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Gender: Male
Hometown: Detroit Area, MI
Home country: USA
Current location: San Francisco, CA
Member since: Wed Oct 29, 2008, 02:53 PM
Number of posts: 36,987

About Me

Partner, father and liberal Democrat. I am a native Michigander living in San Francisco who is a citizen of the world.

Journal Archives

Nigel Farage's Brexit Party set to win most UK seats in EU vote

Britain’s newly-formed Brexit Party will comfortably beat the country’s two main parties in European Parliamentary elections, exit polls and early results showed Sunday, as voters expressed their frustration over the Brexit deadlock.

The projected result comes shortly after Conservative Party leader Theresa May announced her resignation as prime minister on Friday morning.

Brexit has gripped British society for more than three years, splintering both the ruling Conservative Party and the opposition Labour party into warring factions since the country’s EU referendum in June 2016.

The U.K. participated in European Parliamentary elections on Thursday after failing to leave the EU at the end of March. The exit polls are not necessarily an accurate indication of the result. A BBC projection shortly after 10 p.m. local time put the Brexit Party ahead.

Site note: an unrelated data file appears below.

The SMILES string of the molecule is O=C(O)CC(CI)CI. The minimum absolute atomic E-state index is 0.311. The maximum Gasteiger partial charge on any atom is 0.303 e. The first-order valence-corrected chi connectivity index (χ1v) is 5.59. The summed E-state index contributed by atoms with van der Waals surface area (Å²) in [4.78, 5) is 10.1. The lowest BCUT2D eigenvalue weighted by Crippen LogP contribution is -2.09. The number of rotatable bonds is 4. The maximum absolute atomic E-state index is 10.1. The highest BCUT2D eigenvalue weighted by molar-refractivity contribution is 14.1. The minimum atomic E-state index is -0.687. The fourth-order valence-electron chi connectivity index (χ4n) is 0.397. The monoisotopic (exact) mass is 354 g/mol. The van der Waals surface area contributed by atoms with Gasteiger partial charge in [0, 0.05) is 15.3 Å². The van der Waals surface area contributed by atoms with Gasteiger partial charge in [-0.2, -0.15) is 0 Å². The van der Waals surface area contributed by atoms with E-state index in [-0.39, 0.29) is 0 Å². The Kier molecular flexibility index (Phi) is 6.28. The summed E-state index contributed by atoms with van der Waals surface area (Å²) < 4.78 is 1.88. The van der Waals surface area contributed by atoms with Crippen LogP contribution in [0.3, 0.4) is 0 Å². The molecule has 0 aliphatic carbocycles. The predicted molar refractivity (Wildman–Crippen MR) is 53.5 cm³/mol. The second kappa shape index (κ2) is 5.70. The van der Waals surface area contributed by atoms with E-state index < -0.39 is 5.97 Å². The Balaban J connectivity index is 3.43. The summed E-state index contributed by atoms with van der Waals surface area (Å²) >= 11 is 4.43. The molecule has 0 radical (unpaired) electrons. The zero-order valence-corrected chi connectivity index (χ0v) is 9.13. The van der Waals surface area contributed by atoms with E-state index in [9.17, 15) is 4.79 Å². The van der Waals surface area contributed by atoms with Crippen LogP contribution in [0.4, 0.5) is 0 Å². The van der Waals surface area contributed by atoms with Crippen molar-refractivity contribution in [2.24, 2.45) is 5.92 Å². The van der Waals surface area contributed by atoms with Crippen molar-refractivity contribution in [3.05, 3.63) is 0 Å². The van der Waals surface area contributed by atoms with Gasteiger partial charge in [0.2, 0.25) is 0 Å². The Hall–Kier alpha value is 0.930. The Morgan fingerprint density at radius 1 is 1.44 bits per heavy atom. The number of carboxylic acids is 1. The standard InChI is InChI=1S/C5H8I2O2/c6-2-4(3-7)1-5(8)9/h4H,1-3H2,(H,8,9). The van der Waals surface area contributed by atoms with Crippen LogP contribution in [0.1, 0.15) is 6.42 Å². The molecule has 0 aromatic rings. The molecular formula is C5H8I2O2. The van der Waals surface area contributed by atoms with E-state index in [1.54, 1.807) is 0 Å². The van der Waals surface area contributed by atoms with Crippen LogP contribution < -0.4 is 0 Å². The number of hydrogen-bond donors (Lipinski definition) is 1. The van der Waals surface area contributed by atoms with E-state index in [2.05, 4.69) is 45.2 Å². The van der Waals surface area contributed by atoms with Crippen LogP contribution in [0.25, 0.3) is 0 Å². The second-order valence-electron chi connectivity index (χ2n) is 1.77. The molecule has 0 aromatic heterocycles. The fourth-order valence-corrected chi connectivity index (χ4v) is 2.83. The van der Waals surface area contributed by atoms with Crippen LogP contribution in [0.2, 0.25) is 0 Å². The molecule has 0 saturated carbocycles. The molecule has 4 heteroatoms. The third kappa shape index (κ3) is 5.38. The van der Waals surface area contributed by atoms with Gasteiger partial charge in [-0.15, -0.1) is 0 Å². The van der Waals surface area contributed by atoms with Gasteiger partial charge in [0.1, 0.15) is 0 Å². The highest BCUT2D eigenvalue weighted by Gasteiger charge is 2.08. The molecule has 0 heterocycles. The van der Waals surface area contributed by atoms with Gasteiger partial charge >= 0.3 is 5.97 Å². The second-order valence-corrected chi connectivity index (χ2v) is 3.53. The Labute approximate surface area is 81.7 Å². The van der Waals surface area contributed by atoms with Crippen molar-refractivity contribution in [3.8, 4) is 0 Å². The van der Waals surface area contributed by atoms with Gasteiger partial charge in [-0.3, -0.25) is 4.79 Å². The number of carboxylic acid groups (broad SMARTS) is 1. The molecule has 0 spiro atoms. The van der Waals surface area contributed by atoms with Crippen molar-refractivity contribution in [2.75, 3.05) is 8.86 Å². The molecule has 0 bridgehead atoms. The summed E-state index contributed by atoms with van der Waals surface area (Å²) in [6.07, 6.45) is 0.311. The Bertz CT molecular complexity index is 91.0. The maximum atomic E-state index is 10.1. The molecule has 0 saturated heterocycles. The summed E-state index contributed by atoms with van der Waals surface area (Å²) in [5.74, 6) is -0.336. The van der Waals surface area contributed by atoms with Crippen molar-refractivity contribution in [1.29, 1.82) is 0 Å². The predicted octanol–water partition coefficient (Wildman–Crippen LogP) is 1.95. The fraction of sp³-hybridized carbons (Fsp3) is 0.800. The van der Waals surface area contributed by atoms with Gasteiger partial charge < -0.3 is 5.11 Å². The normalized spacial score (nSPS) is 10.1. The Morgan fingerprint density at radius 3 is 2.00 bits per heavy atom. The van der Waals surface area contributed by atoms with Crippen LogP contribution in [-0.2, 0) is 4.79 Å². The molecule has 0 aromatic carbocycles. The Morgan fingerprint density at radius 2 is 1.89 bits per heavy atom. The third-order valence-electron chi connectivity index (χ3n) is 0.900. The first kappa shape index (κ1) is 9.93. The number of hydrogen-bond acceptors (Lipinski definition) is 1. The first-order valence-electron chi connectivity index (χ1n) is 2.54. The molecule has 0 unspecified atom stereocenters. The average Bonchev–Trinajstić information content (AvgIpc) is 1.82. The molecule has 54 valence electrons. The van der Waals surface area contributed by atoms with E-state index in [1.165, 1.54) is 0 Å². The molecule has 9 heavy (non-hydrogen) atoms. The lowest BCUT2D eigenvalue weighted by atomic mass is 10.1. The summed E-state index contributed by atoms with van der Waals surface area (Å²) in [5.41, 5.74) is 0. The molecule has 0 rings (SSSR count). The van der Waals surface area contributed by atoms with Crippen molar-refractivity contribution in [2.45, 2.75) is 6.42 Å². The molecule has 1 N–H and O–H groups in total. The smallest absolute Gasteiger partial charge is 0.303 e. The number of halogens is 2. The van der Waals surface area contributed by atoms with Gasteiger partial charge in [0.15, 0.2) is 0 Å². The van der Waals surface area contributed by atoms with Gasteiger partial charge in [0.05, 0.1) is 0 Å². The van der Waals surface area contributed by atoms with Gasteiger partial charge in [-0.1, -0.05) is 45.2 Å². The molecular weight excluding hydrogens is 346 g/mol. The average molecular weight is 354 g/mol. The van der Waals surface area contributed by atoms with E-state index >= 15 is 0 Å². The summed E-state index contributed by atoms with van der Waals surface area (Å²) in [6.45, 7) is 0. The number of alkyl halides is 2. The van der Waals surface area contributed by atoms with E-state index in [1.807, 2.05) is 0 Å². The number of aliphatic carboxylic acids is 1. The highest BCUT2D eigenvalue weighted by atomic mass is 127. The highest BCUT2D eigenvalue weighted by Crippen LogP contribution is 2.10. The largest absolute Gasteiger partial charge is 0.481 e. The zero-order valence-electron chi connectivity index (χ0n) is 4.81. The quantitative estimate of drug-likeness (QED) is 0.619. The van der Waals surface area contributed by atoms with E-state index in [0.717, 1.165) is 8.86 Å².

Veteran euroskeptic campaigner Nigel Farage — who is credited by some with forcing Britain’s 2016 referendum on EU membership — launched his new party in April, after claiming the country’s political leaders had betrayed the vote to leave. Farage’s former party UKIP (The U.K. Independence Party) gained the most U.K. seats at the 2014 European Parliamentary election.


VA: These Ten State Districts Will Determine the Majority in 2019


Democrats have one opportunity to get a head start in a senate race, and that race is SD-08, a Virginia Beach district that voted for both Trump and statewide Democrats in 2017. Incumbent Bill DeSteph is stuck in the past, in terms of his high-school humor, his attitudes towards the LGBTQ+ community (which have somehow moved right recent years), and his belief that none of this will affect his reelection chances, even in a district statewide Democrats have recently won. Democrat Missy Cotter Smasal promises to be a different type of representative. In the tradition of newly elected Michigan governor Gretchen Whitmer, she focused on getting the details right, in her case entered politics through a local effort to lock school doors during the day, while not losing sight of the big issues like climate change.


While Northern Virginia gets the most attention for leftward swings after 2016, the Richmond suburbs had one of their own. While three Republicans in competitive districts went down, one remained. Roxann Robinson has proved herself to be an adept position, portraying herself a moderate by using the Susan Collins technique of throwing her name on a few popular sounding bipartisan measures that either won’t pass or were easily going to pass without her. In 2017, she received the first real challenge of her career when mental health professional Larry Barnett came 0.4 percent away from unseating the fake moderate. This year, he’s back for a rematch, campaigning on necessary reforms for the state, ranging from the broader concepts of clean elections to the specifics of community-based mental health services.